Seattle — After laying off tens of thousands of workers, announcing more cuts are on the way and narrowly averting a strike by its largest union, The Boeing Co. now faces another hurdle: Contract talks with its second-largest union.
Boeing opened formal talks Tuesday with the Society of Professional Engineering Employees in Aerospace. It is squaring off with a white-collar work force so incensed by the company's offer in 2000 that the union struck for 40 days and got the health care changes reversed. Not only did the union gain more than 2,000 members during that period, it also persuaded 5,000 nonmembers to walk out for at least part of the strike.
SPEEA is negotiating three new contracts that cover 18,900 engineering and technical workers in the Puget Sound, Wash., area and Wichita. Those employees work primarily in the Boeing Commercial Airplanes unit of Chicago-based Boeing.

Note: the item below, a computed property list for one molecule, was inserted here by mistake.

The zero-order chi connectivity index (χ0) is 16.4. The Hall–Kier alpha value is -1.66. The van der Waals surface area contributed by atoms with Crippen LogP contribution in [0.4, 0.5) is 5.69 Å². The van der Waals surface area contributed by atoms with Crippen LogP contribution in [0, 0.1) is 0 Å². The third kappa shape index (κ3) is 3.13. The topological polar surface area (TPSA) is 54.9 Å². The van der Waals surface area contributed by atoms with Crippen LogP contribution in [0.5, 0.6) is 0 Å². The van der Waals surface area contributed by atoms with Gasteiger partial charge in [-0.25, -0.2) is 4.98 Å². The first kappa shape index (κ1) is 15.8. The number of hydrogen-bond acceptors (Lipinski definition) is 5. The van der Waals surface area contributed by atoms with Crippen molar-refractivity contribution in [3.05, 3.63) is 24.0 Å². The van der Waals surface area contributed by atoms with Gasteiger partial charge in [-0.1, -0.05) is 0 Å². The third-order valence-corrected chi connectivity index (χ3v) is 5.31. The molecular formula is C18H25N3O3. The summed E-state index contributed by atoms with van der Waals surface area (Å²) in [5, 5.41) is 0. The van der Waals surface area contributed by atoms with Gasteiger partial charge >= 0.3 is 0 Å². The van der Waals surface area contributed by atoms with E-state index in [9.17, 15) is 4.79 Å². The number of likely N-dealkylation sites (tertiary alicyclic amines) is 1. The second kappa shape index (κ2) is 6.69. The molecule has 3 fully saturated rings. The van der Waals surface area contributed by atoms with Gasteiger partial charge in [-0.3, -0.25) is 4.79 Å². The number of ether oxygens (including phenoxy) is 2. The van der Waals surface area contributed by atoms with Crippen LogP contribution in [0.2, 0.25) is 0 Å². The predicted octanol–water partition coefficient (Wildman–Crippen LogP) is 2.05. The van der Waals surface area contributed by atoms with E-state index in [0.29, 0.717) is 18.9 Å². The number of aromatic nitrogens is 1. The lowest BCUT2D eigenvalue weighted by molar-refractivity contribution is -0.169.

The two contracts for the Puget Sound workers expire at midnight Dec. 1.
The Wichita contract expires at midnight Dec. 5. SPEEA represents 3,600 others in seven states whose contracts are not up for negotiation.
The talks start just less than two months after the Machinists union at Boeing decided not to strike over its contract, which it called an attack on job security. Machinists also protested increases in their share of health care costs.
The machinists actually rejected the contract offer, but since they didn't approve a strike vote, the contract took effect anyway.